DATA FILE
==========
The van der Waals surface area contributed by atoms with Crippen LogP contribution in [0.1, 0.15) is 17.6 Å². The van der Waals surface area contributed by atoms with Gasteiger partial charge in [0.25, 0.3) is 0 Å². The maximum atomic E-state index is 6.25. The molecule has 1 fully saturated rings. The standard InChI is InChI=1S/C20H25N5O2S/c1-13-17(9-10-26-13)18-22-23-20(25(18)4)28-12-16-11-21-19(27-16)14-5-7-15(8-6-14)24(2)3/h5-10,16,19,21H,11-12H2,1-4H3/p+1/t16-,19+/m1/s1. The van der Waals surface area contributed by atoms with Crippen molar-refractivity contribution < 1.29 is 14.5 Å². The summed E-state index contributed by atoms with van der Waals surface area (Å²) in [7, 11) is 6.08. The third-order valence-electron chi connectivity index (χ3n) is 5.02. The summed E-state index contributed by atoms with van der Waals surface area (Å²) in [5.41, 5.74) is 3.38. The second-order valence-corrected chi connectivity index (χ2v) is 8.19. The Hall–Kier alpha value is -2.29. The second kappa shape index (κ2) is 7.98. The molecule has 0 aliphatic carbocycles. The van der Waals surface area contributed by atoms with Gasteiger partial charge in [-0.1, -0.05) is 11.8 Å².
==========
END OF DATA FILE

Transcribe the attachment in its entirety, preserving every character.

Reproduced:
The van der Waals surface area contributed by atoms with Crippen LogP contribution in [0.1, 0.15) is 17.6 Å². The van der Waals surface area contributed by atoms with Gasteiger partial charge in [0.25, 0.3) is 0 Å². The maximum atomic E-state index is 6.25. The molecule has 1 fully saturated rings. The standard InChI is InChI=1S/C20H25N5O2S/c1-13-17(9-10-26-13)18-22-23-20(25(18)4)28-12-16-11-21-19(27-16)14-5-7-15(8-6-14)24(2)3/h5-10,16,19,21H,11-12H2,1-4H3/p+1/t16-,19+/m1/s1. The van der Waals surface area contributed by atoms with Crippen molar-refractivity contribution < 1.29 is 14.5 Å². The summed E-state index contributed by atoms with van der Waals surface area (Å²) in [7, 11) is 6.08. The third-order valence-electron chi connectivity index (χ3n) is 5.02. The summed E-state index contributed by atoms with van der Waals surface area (Å²) in [5.41, 5.74) is 3.38. The second-order valence-corrected chi connectivity index (χ2v) is 8.19. The Hall–Kier alpha value is -2.29. The second kappa shape index (κ2) is 7.98. The molecule has 0 aliphatic carbocycles. The van der Waals surface area contributed by atoms with Gasteiger partial charge in [-0.1, -0.05) is 11.8 Å².